Eurostat | Joana Ferreira | joana.ferreira@tradingeconomics.com

The Euro Area economy advanced 0.3 percent on quarter in the three months to September of 2016, the same as in the previous period and in line with earlier estimates. Household consumption and public spending were the main drivers of growth while fixed investment slowed sharply and net external demand contributed negatively.

On the expenditure side, household consumption increased by 0.3 percent (+0.2 percent in Q2) and government spending advanced by 0.5 percent (+0.4 percent in Q2). Meanwhile, gross fixed capital formation rose at a slower 0.2 percent (+1.2 percent in Q2), and changes in inventories added 0.1 p.p. to expansion (-0.2 p.p. in Q2). The contribution of external trade was negative, with exports rising 0.1 percent (+1.2 percent in Q2) and imports increasing at a faster 0.2 percent (+1.2 percent in Q2).

On the production side, industry grew by 0.4 percent (+0.1 percent in Q2), boosted by manufacturing (+0.3 percent from -0.1 percent in Q2). Construction advanced by 0.5 percent (-0.1 percent in Q2). Among services, output rose for: trade, transport, accommodation and food service activities (+0.4 percent, the same as in Q2); administration and other public services (+0.3 percent from +0.2 percent in Q2), real estate activities (+0.1 percent from +0.2 percent in Q2); professional and support service activities (+0.3 percent from +1 percent in Q2); and financial and insurance activities (+0.1 percent from -0.4 percent in Q2). By contrast, output fell for agriculture, forestry and fishing (-0.6 percent, after showing no growth in Q2).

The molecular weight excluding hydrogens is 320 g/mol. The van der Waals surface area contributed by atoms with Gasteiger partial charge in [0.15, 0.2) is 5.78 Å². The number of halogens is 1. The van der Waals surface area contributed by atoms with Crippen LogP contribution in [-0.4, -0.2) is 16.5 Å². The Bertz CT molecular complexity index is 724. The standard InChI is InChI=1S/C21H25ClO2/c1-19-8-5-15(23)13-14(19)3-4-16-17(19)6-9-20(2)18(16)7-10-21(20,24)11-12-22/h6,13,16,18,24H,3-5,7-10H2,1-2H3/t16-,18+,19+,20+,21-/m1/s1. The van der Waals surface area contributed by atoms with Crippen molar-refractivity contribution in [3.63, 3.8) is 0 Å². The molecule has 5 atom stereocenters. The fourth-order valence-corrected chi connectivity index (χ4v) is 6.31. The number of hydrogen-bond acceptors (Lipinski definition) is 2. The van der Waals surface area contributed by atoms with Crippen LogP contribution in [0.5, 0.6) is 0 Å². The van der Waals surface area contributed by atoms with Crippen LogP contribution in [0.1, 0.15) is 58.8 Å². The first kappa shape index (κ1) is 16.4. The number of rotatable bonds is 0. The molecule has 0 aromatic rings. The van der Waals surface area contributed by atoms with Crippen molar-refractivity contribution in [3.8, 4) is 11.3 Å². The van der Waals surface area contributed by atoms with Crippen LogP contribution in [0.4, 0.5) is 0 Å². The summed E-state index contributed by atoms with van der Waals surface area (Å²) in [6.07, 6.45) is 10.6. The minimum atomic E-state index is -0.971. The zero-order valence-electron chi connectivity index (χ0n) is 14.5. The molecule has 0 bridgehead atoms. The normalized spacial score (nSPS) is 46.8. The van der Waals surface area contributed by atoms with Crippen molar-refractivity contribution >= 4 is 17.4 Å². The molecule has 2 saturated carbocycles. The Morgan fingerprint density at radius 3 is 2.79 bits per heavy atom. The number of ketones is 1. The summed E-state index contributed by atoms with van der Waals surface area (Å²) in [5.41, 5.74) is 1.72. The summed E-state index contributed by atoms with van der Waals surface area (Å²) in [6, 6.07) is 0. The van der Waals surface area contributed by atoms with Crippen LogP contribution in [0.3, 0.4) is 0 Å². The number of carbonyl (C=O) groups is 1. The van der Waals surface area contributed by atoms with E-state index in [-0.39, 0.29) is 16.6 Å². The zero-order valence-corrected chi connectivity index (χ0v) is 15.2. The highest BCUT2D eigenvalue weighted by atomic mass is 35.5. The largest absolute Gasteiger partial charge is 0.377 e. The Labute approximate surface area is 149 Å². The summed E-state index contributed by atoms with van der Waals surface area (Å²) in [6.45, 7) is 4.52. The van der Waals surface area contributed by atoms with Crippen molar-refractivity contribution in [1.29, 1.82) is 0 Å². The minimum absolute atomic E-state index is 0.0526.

Year-on-year, the economy advanced 1.7 percent, following a 1.6 percent expansion in the previous three months and better than preliminary figures of 1.6 percent. 




Thursday December 01 2016
Euro Area Unemployment Rate Falls to 7-Year Low
Eurostat | Joana Taborda | joana.taborda@tradingeconomics.com

The unemployment rate in the Eurozone declined to 9.8 percent in October of 2016 from a downwardly revised 9.9 percent in September. It is the lowest jobless rate since July of 2009 and below market expectations of 10 percent. Unemployment has been falling since a record high of 12.1 percent in April of 2013 but remains above a record low of 7.2 percent in March of 2008.

Considering the European Union, the jobless rate fell to 8.3 percent in October from 8.4 percent in September, reaching the lowest since February of 2009.
 
20.448 million people were unemployed in the EU28, of whom 15.908 million in the Euro Area. Compared with September, the number of persons unemployed decreased by 190 000 in the EU28 and by 178 000 in the Euro Area.
 
Among Member States, the lowest unemployment rates were recorded in the Czech Republic (3.8 percent) and Germany (4.1 percent) and the highest in Greece (23.4 percent in August 2016) and Spain (19.2 percent).




Wednesday November 30 2016
Eurozone Inflation Rate Rises To Fresh 2-1/2-Year High
Eurostat | Joana Ferreira | joana.ferreira@tradingeconomics.com

Consumer prices in the Euro Area are expected to increase by 0.6 percent year-on-year in November 2016, following a 0.5 percent growth in the previous month and in line with market consensus. It was the highest inflation rate since April 2014, as prices for services and food continued to grow.